Mrs. Freeman took her unwilling hand, led her into Miss Patience's dull little sitting room, which only[Pg 63] looked out upon the back yard, and, shutting the door behind her, left her to her own meditations."And there's such a fuss made about her, too," interrupted Olive. "A carriage and pair sent to meet her, forsooth, and a separate room for the darling to sleep in. It was good-natured of you to stay with her, Dolly;[Pg 25] I assure you Ruth, and Janet, and I could not have borne another moment of her society."
Marshall departed, and Bridget lifted the cover from her plate and looked at the nice hot lamb and green peas.
"Hadn't they got leave to come to meet me?""My conduct? What have I done?"
A story book, belonging to the school library, happened to be lying on a chair close to her own. She took it up, opened it, and began to read. The tale was sufficiently interesting to cause her to forget her troubles.
"Oh, my!" exclaimed Miss O'Hara, "that's nothing. Goodness gracious me! what would you think of thirty or forty miles on an Irish jaunting car, all in one day, Mrs. Freeman? That's the sort of thing to make the back ache. Bump, bump, you go. You catch on to the sides of the car for bare life, and as likely as not you're pitched out into a bog two or three times before you get home. Papa and I have often taken our thirty to forty miles' jaunt a day. I can tell you, I have been stiff after those rides. Did you ever ride on a jaunting car, Mrs. Freeman?"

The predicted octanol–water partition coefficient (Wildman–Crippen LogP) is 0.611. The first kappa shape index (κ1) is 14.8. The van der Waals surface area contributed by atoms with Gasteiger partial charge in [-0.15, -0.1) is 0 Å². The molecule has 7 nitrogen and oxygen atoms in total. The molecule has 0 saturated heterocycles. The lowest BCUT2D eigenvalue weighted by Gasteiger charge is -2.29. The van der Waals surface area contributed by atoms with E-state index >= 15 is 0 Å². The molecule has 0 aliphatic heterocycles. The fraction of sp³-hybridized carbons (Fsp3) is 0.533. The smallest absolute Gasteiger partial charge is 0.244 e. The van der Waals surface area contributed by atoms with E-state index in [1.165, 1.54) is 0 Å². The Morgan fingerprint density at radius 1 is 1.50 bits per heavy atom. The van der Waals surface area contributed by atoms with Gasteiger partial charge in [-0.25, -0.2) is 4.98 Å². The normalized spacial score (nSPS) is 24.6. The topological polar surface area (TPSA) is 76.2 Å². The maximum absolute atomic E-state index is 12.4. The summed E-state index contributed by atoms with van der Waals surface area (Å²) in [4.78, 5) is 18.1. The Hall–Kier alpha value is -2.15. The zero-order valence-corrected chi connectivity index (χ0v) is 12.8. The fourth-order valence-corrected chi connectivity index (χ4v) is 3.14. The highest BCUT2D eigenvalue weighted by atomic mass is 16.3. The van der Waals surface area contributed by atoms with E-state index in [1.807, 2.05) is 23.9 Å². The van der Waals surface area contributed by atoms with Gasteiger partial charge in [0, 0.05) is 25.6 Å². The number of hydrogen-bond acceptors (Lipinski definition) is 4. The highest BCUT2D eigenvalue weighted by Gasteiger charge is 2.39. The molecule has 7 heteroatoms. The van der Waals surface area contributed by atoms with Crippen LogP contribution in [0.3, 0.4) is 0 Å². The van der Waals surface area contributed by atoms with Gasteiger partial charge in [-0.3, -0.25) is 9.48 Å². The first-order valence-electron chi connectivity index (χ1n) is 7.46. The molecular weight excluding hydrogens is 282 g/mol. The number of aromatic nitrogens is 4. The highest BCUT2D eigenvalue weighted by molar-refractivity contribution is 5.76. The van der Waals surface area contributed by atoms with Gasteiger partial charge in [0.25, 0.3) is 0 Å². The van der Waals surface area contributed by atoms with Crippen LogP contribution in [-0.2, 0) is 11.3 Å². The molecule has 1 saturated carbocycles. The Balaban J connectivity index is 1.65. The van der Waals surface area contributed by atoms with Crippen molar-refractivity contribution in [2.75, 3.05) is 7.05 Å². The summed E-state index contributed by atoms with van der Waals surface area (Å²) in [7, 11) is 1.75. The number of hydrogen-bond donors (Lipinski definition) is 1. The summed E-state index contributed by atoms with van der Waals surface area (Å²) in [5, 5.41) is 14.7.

"I cannot go, Bridget. Mrs. Freeman would not give me leave, and she would be only annoyed at my making such a foolish proposition.""If I had only some smelling salts," she began.
Biddy turned, arrested in her gay flight from rosebush to rosebush.
Small girls are easily influenced, and Bridget and her tribe rushed down the avenue, shouting and whooping as they went.
"Well," said Janet, "what did that impertinent servant want? I hope you showed her her place, Dorothy? The idea of her presuming to stop us when we were so busy!"